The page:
My intentions for the day were to get into the river as I could so that I would be able to paddle into the Gulf of Mexico by Friday night and make my Saturday morning flight. What actually happened is a completely different story. Hulon woke me up at around 5:00 am and by 5:30 I was on the riverbank with a bag of doughnuts and a sack full of groceries to add to the little that I had left… granola bars. I had no choice but to leave the kayak on the side of the river in virtually the middle of the city. I half expected to get to the river side and see my kayak missing in action but sure enough as the Lord is good, my kayak was still there. The levy provided some cover for the kayak, but from the other side of the river, the red outline of the kayak could be seen with no problem at all. There was something inside of me that wanted the kayak to be gone to release me from the agony of even one more day of paddling, especially in this wretched heat. So after Hulon took me to get some fresh bakery goods and back to the river, he informs me that he will be deep sea fishing in Venice, LA this Sunday.If only I didnt have a saturday morning flight to catch, I would have loved to jump at the opportunity.
About ready to head off again, I realize that my phone still does not work properly and I have not heard from the CMA and their Video crew in about a week. My phone worked just long enough in order to inform my mother of my aliveness. She was most likely planning my funeral when I called being that I have not spoken to her in 3 days. I decide that I must get some things figured out before I rush off to the river again. The water under the touchscreen on my phone makes it virtually impossible to navigate so I try to find a phone to make some calls on but to no success. After about a half hour of looking for a phone I meet Danny.
Danny is one of the most kind-heated, soft spoken, and sincere people that I have ever met. Danny opened up to me very quickly and he took me under his wing for nearly the whole Day taking me around New Orleans to find a phone. After buying a track-phone Danny took me out to lunch and then to the French Market to buy a cross and a chain to hang around my neck as a reminder of God’s provision throughout this amazing trip. Danny and I had a blast. He rarely gets out of his house due to a medical condition, but because of the testimony of my life through this trip he was extremely encouraged and we spent the entire day together. I would not have been able to have this opportunity if I still had a partner. It would be a darn shame to forget someone like Danny! At the end of the day when we departed after literally seeing the entire city, he expressed to me how much of an impact I had made in his life. He told me that I need to tell my parents that they raised me well, and had so much to say about the entire journey! Danny is an irreplaceable human being. In all honesty, it was people like Danny who made this entire trip worth it! I thank God that nobody decided to steal the kayak. It sat there on the New Orleans river bank all night and all day and it was visible from the other side of the river. Then again I wouldn’t have minded throwing in the towel.
Thursday Night Paddling
So I left New Orleans that night around six. The sunset was very pretty over the city but the heat was still in the upper 90′s… Ohh what fun. Going through the rest of the New Orleans harbor was a bit nerve racking. Especially because if I tipped due to the waves of these astronomically large ships, I would be fighting Old man River himself. This particular portion of the river was over 200 Feet deep. The barges here were extra friendly, making sure to come as close as possible to hitting my kayak. I was just another bath toy!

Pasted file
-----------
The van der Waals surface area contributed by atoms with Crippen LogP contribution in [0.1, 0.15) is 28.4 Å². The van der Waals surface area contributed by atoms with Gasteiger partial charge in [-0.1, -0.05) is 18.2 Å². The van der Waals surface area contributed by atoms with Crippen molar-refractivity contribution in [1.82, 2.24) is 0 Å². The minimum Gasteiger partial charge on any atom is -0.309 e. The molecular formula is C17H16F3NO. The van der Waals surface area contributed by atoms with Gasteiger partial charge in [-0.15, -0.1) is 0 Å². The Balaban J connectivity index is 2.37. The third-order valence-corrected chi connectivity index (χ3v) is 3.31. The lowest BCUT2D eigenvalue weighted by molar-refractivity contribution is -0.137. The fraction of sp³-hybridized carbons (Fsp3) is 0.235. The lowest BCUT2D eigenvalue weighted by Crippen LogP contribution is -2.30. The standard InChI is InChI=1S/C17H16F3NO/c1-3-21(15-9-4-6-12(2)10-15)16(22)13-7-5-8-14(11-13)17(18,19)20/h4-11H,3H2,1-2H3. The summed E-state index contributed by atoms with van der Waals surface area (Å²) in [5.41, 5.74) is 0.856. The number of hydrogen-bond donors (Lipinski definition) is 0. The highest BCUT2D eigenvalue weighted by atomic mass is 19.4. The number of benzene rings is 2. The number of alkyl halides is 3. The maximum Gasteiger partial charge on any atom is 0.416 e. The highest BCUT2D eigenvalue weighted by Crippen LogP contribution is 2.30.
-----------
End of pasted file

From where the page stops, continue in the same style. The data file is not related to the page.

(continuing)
So I paddled on into the night dodging barges and ocean liners, and in no time, i was being directed by the light of the moon. My motivation was fading fast, but if I was to make it 100 miles and get back to New Orleans by 11 on Saturday morning for my flight, I had no choice but to push on. To help motivate me, I put my headphones in and began listening to some music. This was a bad decision for a couple reasons. First off, if I cant hear anything, then I must rely on sight to see ships. The ships had four little lightbulbs on their 1/4 of a mile long bodies, but it was nearly impossible to know their direction and speed from those four little lights. And if i cant hear the ships, there is nothing keeping them from sneaking up behind me with their 30 mph cruising speed. Did I mention that they are completely blind to them? Anyways, the moon had been down for about an hour and I got into a pattern of after every song, taking off my headphones and looking around. If all was clear i would continue. Well after a few hours and half way through a song, I hear a voice out of no where resonate in my head. It was saying, “Gene, you should stop and check for ships”. I virtually stopped paddling and thought to myself, “But I am only half way through the song, this is just fear!” So I cast that fear down and continue paddling. For the next twenty seconds my insides were turning and this voice inside me kept getting more earnest and finally I was fed up with this anxious feeling inside of me, so I threw down my paddle and verbally yelled, “Fine! I will check for ships!” As I turn around, all I can see is the silhouette of an Ocean liner, blacker than the night sky and heading strait for me! My path was its path, and in a matter of 45 seconds or less, it would have been right on top of me! My heart didnt even bother to pace it self, but jumped from 60 bpm strait to ramming speed. I have never paddled so fast. Needless to say, I wouldnt have made it through the rest of the song. God spared me, and the prayers of safety of many people were answered that night. After 5 minutes of gaining my composure, i finally got back on the river. The nest thing that happened was a river boat captain warned me, “When you get to mile marker 70, dont stop. There is a grainery there and there are at least on average 50 alligators that live and feed by that grainery. I knew I was getting close based on the curves of the river. Next thing I know, I am turning a corner and there it stood right in front of me. All alone, paddling at night, and already scared out of my mind, I paddle as fast as I could with no intentions of looking back. It gets to be about 1 in the morning and I am starting to wind down for the night. So I start looking for a place to stay, but in pitch dark, this is not the easiest task. I was forced to paddle near the side of the river to get a better look, at the riverbank, and all I could think is, “Yep, if I were an alligator, this is about the type of pace you would find me” there are low trees hanging over the river, and the river edges were swamp or channels that any smart alligator would love to make its home. Well I finally found a sandbar… surrounded by a swamp that I swore was a haven for alligators. Needles to say, I took out my knife, flashlight, and tent and I was on guard at all times. I have never set up that tent so fast. I traveled somewhere around 40 miles, and the most frightening 40 miles of the trip by far!